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"Wonderful place.  Ideal for our grandchildren."
"Beautiful countryside.  Wonderful animals."

Badgers.  Though very elusive, badgers have been seen in the area.
Mostly, we see them as "Road Kill" after they have been hit by cars.

Deer have been seen quite regularly down by the river, and in our fields.  Unfortunately, they always seem to see us coming first, so when we get within a few hundred yards of them, they show us a clean pair of heels, and some very nice white rumps!

Our Fox
A vixen raised two cubs in a hollow Ash tree here last year.

Our farm dog Maverick, a German Shepherd, had a close encounter with a fox whilst we were harvesting wheat last summer.
The fox was hiding in the last patch of wheat to be cut, and as the Combined Harvester approached, he broke cover.
Maverick was onto him in a flash and bowled him over, but in the cloud of dust, Reynard made his escape
Maverick literally didn't see him for the dust.

Wildlife you might see at Cowldyke.








Roe Deer






Barn Owl


Canada Geese





House martin


Little Owl

Oyster Catcher



Pied Wagtail


Tawny Owl

Sand martin










Otters update.  Our visitors occasionally report seeing otters in and around our part of the River Dove.
You will almost certainly be able to spot some tracks on the river banks by the side of the water.
In November 2009, there was a very distinctive otter trail that cut across part of one of our fields where there is a "U" bend in the river.
Our otters are being monitored by The Otter Trust.  Both adult and junior otters have been seen by the river.
One of our visitors who was fishing our stretch of the River Dove, saw one pass so close to him that he "could almost count it's whiskers" !!
Another visitor spotted one whilst on a family walk by the river.
Swans.  A pair of swans with cygnets on our part of the river.                                             River Dove.

If you are lucky, you may spot one of these by the river.  They are quite small, but very brightly coloured.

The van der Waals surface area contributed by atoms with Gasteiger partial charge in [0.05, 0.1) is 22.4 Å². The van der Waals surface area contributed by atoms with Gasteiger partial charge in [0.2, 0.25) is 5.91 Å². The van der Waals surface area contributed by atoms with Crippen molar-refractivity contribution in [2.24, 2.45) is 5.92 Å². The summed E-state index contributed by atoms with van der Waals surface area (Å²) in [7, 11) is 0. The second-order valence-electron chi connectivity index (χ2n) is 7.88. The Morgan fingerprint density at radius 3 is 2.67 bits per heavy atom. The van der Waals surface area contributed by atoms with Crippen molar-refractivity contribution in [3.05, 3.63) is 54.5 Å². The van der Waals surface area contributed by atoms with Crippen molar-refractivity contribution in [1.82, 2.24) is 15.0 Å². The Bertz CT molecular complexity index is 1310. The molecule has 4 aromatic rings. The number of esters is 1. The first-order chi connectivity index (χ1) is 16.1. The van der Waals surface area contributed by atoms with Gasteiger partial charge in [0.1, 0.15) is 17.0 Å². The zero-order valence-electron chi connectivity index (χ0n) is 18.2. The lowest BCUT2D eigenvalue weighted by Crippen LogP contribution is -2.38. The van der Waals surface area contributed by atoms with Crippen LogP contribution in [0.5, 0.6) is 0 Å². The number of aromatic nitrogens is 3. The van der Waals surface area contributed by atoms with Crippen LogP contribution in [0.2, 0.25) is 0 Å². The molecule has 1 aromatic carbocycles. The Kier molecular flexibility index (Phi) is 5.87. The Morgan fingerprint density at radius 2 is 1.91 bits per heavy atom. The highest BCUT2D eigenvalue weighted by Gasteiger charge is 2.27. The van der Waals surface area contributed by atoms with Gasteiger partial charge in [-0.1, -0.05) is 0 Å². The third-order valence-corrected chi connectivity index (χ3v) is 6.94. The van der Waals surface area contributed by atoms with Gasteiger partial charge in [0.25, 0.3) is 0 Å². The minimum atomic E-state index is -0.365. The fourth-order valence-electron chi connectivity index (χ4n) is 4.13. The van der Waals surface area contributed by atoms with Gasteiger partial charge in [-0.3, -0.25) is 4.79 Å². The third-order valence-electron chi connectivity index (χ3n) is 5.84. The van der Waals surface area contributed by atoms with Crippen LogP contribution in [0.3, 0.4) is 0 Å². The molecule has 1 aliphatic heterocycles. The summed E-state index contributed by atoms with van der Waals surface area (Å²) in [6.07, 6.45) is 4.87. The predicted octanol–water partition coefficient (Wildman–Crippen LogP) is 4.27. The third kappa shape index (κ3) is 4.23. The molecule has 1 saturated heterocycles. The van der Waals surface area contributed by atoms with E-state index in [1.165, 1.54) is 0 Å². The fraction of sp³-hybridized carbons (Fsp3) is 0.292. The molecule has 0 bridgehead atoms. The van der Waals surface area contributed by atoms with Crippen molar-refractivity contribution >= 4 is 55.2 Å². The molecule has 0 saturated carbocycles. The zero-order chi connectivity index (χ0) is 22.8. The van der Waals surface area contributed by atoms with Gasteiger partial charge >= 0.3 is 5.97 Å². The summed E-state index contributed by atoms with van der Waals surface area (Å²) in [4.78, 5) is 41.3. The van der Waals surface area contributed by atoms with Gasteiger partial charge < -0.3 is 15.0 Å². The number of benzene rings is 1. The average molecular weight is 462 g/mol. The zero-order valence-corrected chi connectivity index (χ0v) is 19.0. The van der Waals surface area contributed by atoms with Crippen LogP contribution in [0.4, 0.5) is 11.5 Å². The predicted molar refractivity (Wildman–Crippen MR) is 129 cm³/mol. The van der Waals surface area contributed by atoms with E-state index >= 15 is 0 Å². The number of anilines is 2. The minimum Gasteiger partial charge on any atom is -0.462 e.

Cormorants.  During the last year or two, we have seen cormorants down by the River Dove.  Although these birds are normally associated with coastal regions, we are only about ten miles from the sea as the cormorant flies.  We are hoping they don't like goldfish.

Barn Owl.
A barn owl has been seen patrolling the hedgerows looking for prey.  Evenings are best for seeing him in flight.
He is easy to spot as he is very white.
Tawny owls can often be seen around the farm.
In previous years, they have been seen roosting during the day in our horse chestnut tree near the farmhouse.


Image: by courtesy

Jacob Sheep.
Our Jacob ewes produced plenty of lambs again this year.
We now "Rent a Ram" for our ewes.
"Carlos" below, (in the centre of the picture with the large horns) has won prizes at The Great Yorkshire Show.

Hares.  There are quite a number of hares in our fields and the surrounding countryside.  They are easily distinguished from rabbits by their greater size and their larger upright ears.  Also you will probably view them for a longer time as they are confident in open spaces and will settle down rather than immediately run for cover, as rabbits do.
One of our visitors , from Norfolk, saw hares "boxing" in the field adjoining Rose Cottage whilst she was looking out of the cottage window.
Grey squirrels.
The best place to see our squirrels is near the bend in our drive where there is a good stand of trees.
They also venture into our garden and especially like the horse chestnut tree that is opposite Orchard Cottgae.

Fruit orchard.
If you happen to be here at the right time, we have an orchard with a surplus of eating and cooking apples, and plums.
As a guest, you are welcome to "pick your own".


Wild flowers  Our Countryside Stewardship Scheme is ongoing.
Under the scheme, we have been planting 3 metre wide headlands round designated fields with wild seeds, and leaving up to 15 acres fallow each year.
This is to encourage wildlife - plants, insects, mammals, etc.
We now have a hectare set aside, planted with wild bird seed, and a grass meadow ley seeded with wild flowers.
When we cut the ley for hay, the hay will be left and turned (as part of the drying process), long enough for the wild flowers to re-seed.
John has been re-planting hedgerows, and has included trees that will not be cut, but will be allowed to mature.
This should encourage a wider variety of birds and insects.

Wildlife Pond update.  We are looking forward to a wide variety of pond life  once again this summer.
This frog had been spawning, and we found this newt in a trough, and put it in a bucket for this photo.
Farm Pond.
We had quite an impressive shoal of brightly coloured Goldfish and Golden Orfe, but now we have lost nearly all of our fish.
We took precautions to deter herons by stringing a single low strand of wire around the pond.
Supposedly, Heron's are known to walk to the water's edge, so this wire should have put them off.
As almost all our fish have gone, we suspect that otters have been taking our goldfish.

In addition to the usual selection of water beetles, water boatmen and pond skaters, turquoise, red, and brown dragon flies and damsel flies, we are hoping once again been lucky enough to attract a pair of Moorhens, which have nested in the reeds in previous years.

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Acknowledgements photographs :-  Barn owl  Tawney Owl